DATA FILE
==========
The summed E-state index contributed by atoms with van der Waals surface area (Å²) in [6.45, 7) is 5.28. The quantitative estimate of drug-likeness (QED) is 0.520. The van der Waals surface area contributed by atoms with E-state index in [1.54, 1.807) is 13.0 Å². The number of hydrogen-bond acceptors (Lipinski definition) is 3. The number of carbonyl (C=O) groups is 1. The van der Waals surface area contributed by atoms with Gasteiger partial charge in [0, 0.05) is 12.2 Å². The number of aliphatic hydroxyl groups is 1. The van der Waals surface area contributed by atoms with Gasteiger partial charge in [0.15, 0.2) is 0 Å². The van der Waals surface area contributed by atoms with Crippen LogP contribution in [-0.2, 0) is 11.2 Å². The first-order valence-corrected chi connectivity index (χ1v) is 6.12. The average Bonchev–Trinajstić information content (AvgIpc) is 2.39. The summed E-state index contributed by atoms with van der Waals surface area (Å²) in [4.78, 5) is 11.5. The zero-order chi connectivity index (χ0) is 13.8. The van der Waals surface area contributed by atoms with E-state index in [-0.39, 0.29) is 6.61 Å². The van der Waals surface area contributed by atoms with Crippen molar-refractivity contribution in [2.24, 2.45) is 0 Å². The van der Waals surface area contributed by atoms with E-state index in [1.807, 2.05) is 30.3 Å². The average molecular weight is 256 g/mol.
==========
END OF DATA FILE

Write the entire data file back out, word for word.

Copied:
The summed E-state index contributed by atoms with van der Waals surface area (Å²) in [6.45, 7) is 5.28. The quantitative estimate of drug-likeness (QED) is 0.520. The van der Waals surface area contributed by atoms with E-state index in [1.54, 1.807) is 13.0 Å². The number of hydrogen-bond acceptors (Lipinski definition) is 3. The number of carbonyl (C=O) groups is 1. The van der Waals surface area contributed by atoms with Gasteiger partial charge in [0, 0.05) is 12.2 Å². The number of aliphatic hydroxyl groups is 1. The van der Waals surface area contributed by atoms with Gasteiger partial charge in [0.15, 0.2) is 0 Å². The van der Waals surface area contributed by atoms with Crippen LogP contribution in [-0.2, 0) is 11.2 Å². The first-order valence-corrected chi connectivity index (χ1v) is 6.12. The average Bonchev–Trinajstić information content (AvgIpc) is 2.39. The summed E-state index contributed by atoms with van der Waals surface area (Å²) in [4.78, 5) is 11.5. The zero-order chi connectivity index (χ0) is 13.8. The van der Waals surface area contributed by atoms with E-state index in [-0.39, 0.29) is 6.61 Å². The van der Waals surface area contributed by atoms with Crippen molar-refractivity contribution in [2.24, 2.45) is 0 Å². The van der Waals surface area contributed by atoms with E-state index in [1.807, 2.05) is 30.3 Å². The average molecular weight is 256 g/mol.